Canon EOS 30D Digital SLR Review - Canon EOS 30D Review

The only other significant change is in the colour adjustment system in the menu. The 30D has a wider range of adjustments for colour tone, saturation, contrast and sharpness, which can be grouped into ‘Picture Style’ settings. This makes it a lot easier to set up shots to cope with difficult lighting conditions, or to produce specific effects, especially if you need to store those settings for later re-use.


The body, the control layout and all other internal systems are, as far as I can tell, identical to the 20D. It still has the same 35-zone evaluative metering system, 9-point AF system and 100-3200 ISO range. According to the spec sheets for the two cameras, the 30D is 2mm wider, although for the life of me I can’t see any difference when comparing the two models side by side. It is also approximately 20g heavier, however on a camera that weighs 785g with the battery this isn’t likely to make that much of a difference.


Also largely unchanged is the price. The EOS 20D is still available while stocks last, and can be found for around £725 body only. While the recommended retail price of the 30D body is £1099, it is already being advertised for around £780.


While I was out shooting the sample pictures for this review, I bumped into another photographer who was using a 20D. We chatted for a while, and compared the two cameras. I explained the few changes and the many similarities between the two models, and let him have a go with the 30D. He looked it over, took a few shots, and then informed me that since he couldn’t really see any advantage to changing, he’d be keeping his current camera, and to be honest I can’t say I blame him. After all, this exactly what Canon has done.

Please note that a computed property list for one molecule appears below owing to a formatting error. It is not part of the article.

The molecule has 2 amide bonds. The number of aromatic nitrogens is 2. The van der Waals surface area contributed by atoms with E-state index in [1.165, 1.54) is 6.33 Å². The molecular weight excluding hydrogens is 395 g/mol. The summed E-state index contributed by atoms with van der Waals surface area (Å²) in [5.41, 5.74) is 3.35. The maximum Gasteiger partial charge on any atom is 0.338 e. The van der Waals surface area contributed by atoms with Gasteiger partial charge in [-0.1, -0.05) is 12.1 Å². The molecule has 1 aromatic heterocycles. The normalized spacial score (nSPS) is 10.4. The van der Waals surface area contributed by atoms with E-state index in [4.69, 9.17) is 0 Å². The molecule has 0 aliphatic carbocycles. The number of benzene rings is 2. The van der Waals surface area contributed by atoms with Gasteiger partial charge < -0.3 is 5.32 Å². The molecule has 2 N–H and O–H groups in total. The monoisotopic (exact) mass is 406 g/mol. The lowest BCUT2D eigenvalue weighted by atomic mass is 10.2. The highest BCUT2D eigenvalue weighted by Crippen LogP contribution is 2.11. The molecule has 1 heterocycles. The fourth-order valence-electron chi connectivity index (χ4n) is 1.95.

I think everyone was expecting that the EOS 30D would have a 10MP sensor, to put a bit of space between it and the 8MP EOS 350D. The problem with that however is that it would then have been undercutting the market for the £1800 12.8MP EOS 5D. In terms of image size there’s a lot less difference between 10MP and 12MP than there is between 8MP and 10MP, so people who were considering splashing out on a 5D might have been tempted to save themselves over £1000 and go with the 30D instead. The only other option, increasing the price of the 30D to a mid point between the 350D and the 5D, say £1200, would go against the market trend of falling prices for improving specifications.

Unlike other sites, we thoroughly test every product we review. We use industry standard tests in order to compare features properly. We’ll always tell you what we find. We never, ever accept money to review a product. Tell us what you think - send your emails to the Editor.